Specifically, an explosion of glass as a clown-masked bank robber blasts a window from the flank of a corporate tower from the 1980s. The robber and his various masked accomplices then prepare to wreak mayhem as they abscond with the mountains of money stored in a neighboring bank (played by the old Chicago post office, an Art Moderne structure from 1932).
“The Dark Knight,” the acclaimed second entry in director Christopher Nolan’s blockbuster Batman trilogy, returns to select Imax theaters for its 10th anniversary.
The film lives on in the cultural lore for a variety of reasons.
There is Heath Ledger’s deft performance as the Joker, in which he took a role that could have been all cartoon, and turned it into something more unhinged. And there were the ways in which the film’s mortal plotlines seemed to seep into real life — namely, Ledger’s death from an accidental overdose before “The Dark Knight” made it to the big screen. (He was awarded a posthumous Academy Award for his work.)
But what made “The Dark Knight” truly remarkable is that Nolan set his Gotham not in some villainous realm, but in the contemporary American cityscape (principally, Chicago).
Nolan’s astute, cinematic deployment of architecture is no accident.
“The only job that was ever of interest to me other than filmmaking is architecture,” he told Wired in 2010. “And I’m very interested in the similarities or analogies between the way in which we experience a three-dimensional space that an architect has created and the way in which an audience experiences a cinematic narrative that constructs a three-dimensional reality from a two-dimensional medium.”
In Nolan’s Gotham, gone were the exaggerated backlot arches and overwrought sculpture of the Expressionist metropolis depicted in the 1980s and ’90s films made by Tim Burton. Instead, in “The Dark Knight,” Nolan gives us architectural life as we live it.
Bruce Wayne doesn’t reside in some fusty mansion on the outskirts. He inhabits a tower in the middle of the city, the Art Deco Chicago Board of Trade building. The boardroom of Wayne Enterprises isn’t some clubby wood-paneled salon from another era. It’s a crisp, minimalist room in a modern building that offers floor-to-ceiling city views. And in a scene in which the Joker is unleashing pandemonium on LaSalle Street with an 18-wheeler, the camera flies past rows of everyday glass towers, a FedEx office supply store and a Starbucks.
Nolan didn’t need to invent alienating architecture for Batman. We have built it ourselves.
It is Batman’s environs, in particular, that seem to offer the most vivid departure from Gotham’s past. The Batcave isn’t some dark, Gothic lair. It’s a high-tech research lab, rife with Béton brut concrete walls and a bright geometric ceiling. This Bruce Wayne is no batty recluse; he’s a business man.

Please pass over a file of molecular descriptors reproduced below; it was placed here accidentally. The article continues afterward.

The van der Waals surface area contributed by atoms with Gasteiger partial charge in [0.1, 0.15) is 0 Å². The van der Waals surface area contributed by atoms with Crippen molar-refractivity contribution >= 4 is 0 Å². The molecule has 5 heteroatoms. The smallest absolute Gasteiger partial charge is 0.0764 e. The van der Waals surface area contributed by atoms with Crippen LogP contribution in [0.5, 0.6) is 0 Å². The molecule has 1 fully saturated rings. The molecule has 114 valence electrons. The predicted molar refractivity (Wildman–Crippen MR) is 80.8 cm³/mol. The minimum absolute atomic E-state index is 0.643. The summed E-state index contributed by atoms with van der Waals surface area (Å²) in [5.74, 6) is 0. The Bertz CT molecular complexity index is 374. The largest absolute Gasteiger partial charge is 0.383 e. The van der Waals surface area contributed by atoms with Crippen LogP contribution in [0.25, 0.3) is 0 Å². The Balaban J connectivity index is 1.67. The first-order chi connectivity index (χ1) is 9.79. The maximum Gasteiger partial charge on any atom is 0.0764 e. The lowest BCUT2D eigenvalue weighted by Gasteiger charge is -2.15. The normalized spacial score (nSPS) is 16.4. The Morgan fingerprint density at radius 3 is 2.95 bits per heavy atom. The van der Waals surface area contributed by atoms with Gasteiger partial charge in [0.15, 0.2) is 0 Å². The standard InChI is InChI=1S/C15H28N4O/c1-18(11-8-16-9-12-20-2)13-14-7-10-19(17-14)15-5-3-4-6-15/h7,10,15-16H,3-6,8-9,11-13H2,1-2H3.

In fact, the architecture ends up playing right into a plot that is straight out of today’s debates about technological privacy. Late in the film, Wayne finds a way of using a special sonar program to turn on the microphone in every cellphone in Gotham so that he can track the Joker’s moves.
Scientist Lucius Fox (played by Morgan Freeman) objects: “Spying on 30 million people is not in my job description,” he says. Batman (Christian Bale) ignores the ethical concern — at least until he can get the Joker — leaving Fox staring helplessly at a wall of computer monitors in the bunker.
The not-always-moral ways in which big business achieves its aims are alluded to regularly throughout the film via Nolan’s regular use of corporate modern architecture as backdrop. There are glass towers, glassy conference rooms and Bruce Wayne’s glassy urban penthouse — Trump Tower can be seen in the background, and its exterior stands in for Wayne Enterprises in the trilogy’s finale, “The Dark Knight Rises” — their reflective surfaces obscuring the activities that lie beneath.
As the Joker tells Batman in one scene: “When the chips are down, these civilized people will eat each other.”
In many ways, “The Dark Knight” is a story about haves and have-nots. Bruce Wayne has infinite wealth acquired in undisclosed ways. The Joker had a father who sliced up his face, or so he says.
“All you care about is money,” the Joker laughs as he torches a pyramid of stacked bills. “This town deserves a better class of criminal, and I’m going to give it to them.”
And the town Nolan gives us is better than we deserve. Throughout the film, Nolan uses stairwells and atria to masterfully frame shots. He transforms the urban canyons of Chicago into a gladiatorial arena. He even shoots in the city’s guts — setting one particularly tense chase scene on Lower Wacker Drive, a tunnel of grim concrete obscured by gleaming towers.
For Nolan, what sits on the surface is as important as what lies beneath.